If we allow the dream that the hungry will be satisfied to be prohibited, then we have separated ourselves from God, or in any case the God of the Bible. . . .There is something ineradicable about faith, hope and love. One may criticize the anthropology of previous socialism for being too optimistic. However, the cynical anthropology of real existing capitalism is unbearable for the spiritually gifted. Present reality is not everything! A transcendence stirs within us that cannot be satisfied. Even an economically stable capitalism will not succeed in smothering that stirring. For God wants to believe in us, to hope in us, and to become one with us in love.
Three more of Sölle’s works are particularly worth noting: (1) Window of Vulnerability: A Political Spirituality (1990) utilizes the works of feminist and third-world liberation theologies. Sölle critiques Western culture, which she views as suicidal with its militarism and environmental destruction. She rejects our current personal and corporate preoccupation with security and envisions a new culture of vulnerability—grounded in faith as resistance, a faith that is “saturated with a deep love of life.”
(2) In Creative Disobedience (1995), Sölle shows how German obedience to the will of the Nazis led to the destruction of six million Jews. She also notes how the church’s desire for unquestioning subservience has led many who claim to be Christian to participate in the oppression of others. She also shows how women’s obedience to men throughout history has caused numerous experiences of conflict, powerlessness, and misery.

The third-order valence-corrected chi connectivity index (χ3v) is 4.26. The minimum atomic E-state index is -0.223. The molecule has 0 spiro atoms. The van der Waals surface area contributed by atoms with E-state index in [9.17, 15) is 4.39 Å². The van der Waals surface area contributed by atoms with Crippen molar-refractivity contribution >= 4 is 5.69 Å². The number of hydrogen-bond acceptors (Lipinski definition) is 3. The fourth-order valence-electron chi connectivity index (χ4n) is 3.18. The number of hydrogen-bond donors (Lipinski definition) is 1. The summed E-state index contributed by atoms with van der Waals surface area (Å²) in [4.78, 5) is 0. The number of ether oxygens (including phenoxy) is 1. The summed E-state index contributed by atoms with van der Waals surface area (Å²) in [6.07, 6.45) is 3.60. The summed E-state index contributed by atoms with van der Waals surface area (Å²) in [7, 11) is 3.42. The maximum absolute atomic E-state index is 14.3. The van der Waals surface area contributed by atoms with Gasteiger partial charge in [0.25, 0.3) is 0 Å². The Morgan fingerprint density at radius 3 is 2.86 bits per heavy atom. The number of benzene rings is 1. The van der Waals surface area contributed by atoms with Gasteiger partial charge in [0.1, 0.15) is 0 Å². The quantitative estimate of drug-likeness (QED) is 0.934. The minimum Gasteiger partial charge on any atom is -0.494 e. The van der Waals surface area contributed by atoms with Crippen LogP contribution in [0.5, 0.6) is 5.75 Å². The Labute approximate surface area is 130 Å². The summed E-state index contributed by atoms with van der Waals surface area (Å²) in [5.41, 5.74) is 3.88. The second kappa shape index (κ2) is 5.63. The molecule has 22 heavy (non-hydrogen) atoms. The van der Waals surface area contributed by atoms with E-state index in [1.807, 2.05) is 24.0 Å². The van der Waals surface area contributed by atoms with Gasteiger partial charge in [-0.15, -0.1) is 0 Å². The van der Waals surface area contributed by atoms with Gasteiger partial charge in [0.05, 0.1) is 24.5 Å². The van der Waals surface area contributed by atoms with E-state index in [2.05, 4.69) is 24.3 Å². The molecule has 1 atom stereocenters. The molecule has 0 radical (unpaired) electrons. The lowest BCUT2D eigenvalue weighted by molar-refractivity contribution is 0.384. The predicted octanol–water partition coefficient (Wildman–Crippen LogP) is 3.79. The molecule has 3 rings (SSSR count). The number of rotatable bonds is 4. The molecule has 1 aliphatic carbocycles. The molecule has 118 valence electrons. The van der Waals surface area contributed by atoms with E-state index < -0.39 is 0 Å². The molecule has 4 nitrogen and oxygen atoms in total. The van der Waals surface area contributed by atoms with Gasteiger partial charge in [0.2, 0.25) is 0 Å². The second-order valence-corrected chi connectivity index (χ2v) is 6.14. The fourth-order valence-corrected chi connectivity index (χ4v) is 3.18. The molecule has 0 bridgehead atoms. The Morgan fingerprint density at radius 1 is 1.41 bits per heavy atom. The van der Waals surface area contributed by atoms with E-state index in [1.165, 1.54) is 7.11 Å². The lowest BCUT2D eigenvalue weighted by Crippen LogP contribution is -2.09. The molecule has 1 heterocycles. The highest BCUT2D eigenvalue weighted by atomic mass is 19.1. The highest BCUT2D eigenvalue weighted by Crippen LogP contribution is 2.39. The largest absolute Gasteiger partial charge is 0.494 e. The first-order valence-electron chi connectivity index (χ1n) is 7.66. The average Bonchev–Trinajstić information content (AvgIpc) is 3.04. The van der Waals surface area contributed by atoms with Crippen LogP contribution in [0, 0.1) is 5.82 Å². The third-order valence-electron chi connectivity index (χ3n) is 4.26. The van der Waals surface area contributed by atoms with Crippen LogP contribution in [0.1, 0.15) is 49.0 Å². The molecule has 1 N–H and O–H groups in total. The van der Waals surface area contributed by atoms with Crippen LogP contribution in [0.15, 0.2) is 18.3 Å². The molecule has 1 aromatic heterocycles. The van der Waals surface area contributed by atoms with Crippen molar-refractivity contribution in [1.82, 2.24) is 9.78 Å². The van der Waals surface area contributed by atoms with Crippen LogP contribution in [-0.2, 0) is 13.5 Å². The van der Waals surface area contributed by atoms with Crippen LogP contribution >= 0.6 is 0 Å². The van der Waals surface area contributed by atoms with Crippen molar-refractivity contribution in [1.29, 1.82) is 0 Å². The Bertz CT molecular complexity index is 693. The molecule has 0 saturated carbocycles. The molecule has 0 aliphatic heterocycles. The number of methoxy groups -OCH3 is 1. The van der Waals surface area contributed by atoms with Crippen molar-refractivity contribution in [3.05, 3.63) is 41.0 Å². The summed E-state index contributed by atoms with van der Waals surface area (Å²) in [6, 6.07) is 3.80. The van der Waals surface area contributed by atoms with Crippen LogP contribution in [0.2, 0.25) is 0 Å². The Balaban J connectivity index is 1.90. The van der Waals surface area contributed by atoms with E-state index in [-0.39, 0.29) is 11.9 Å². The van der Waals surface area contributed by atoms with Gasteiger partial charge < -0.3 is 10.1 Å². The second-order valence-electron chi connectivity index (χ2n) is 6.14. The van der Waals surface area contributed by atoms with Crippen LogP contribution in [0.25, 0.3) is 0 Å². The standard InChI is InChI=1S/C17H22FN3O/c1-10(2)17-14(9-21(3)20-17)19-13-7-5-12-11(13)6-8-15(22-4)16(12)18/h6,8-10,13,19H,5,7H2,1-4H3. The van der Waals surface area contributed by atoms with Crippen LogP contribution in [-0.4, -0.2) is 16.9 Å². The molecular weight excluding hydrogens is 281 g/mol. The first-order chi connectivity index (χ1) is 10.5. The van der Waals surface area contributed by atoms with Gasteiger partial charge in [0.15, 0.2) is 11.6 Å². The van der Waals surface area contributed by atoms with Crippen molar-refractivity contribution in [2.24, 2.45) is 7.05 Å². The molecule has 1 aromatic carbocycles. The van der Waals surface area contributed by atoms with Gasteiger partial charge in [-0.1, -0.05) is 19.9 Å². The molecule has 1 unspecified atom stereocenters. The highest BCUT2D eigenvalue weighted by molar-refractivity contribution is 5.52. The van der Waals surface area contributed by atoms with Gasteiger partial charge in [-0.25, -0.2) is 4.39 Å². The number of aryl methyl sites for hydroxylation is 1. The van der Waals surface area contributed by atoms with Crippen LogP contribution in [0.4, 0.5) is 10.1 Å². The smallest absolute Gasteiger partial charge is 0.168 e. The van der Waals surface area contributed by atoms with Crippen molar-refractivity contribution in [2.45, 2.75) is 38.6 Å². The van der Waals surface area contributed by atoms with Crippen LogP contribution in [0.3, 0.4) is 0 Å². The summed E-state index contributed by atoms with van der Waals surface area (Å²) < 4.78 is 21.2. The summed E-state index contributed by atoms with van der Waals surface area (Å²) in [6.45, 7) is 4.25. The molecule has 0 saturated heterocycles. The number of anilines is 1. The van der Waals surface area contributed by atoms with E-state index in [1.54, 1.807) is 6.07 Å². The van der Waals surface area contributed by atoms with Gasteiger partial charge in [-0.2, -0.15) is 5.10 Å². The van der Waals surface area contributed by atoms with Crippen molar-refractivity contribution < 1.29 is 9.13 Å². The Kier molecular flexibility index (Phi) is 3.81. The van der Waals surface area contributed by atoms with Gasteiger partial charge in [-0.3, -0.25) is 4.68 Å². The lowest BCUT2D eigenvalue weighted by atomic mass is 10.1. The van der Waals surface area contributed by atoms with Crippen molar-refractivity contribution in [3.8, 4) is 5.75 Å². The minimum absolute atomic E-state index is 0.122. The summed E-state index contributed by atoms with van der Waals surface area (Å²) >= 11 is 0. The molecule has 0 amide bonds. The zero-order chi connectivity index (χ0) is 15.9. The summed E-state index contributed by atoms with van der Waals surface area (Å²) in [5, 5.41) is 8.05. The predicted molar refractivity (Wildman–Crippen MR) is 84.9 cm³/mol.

(3) In one of her later works, The Silent Cry: Mysticism and Resistance (2001), Sölle claims that this book is an expression of working for justice in a world steeped in consumerism, economic inequalities, ecological destruction, and global chaos. Sölle’s own dedication was formed out a need to hold together various issues in unity as resistance against the machine of death and destruction. Sölle shows how the work of Henry David Thoreau, Mahatma Gandhi, and Martin Luther King, Jr., challenge us to a practice of nonviolence as a means of celebrating the unity of all living beings. Sölle notes “to be aware of the ‘silent cry’ in our world means to become one with it.” In the introduction, she writes, “My questioning is focused on social reality. This means that for the sake of what is within, I seek to erase the distinction between a mystical internal and a political external.”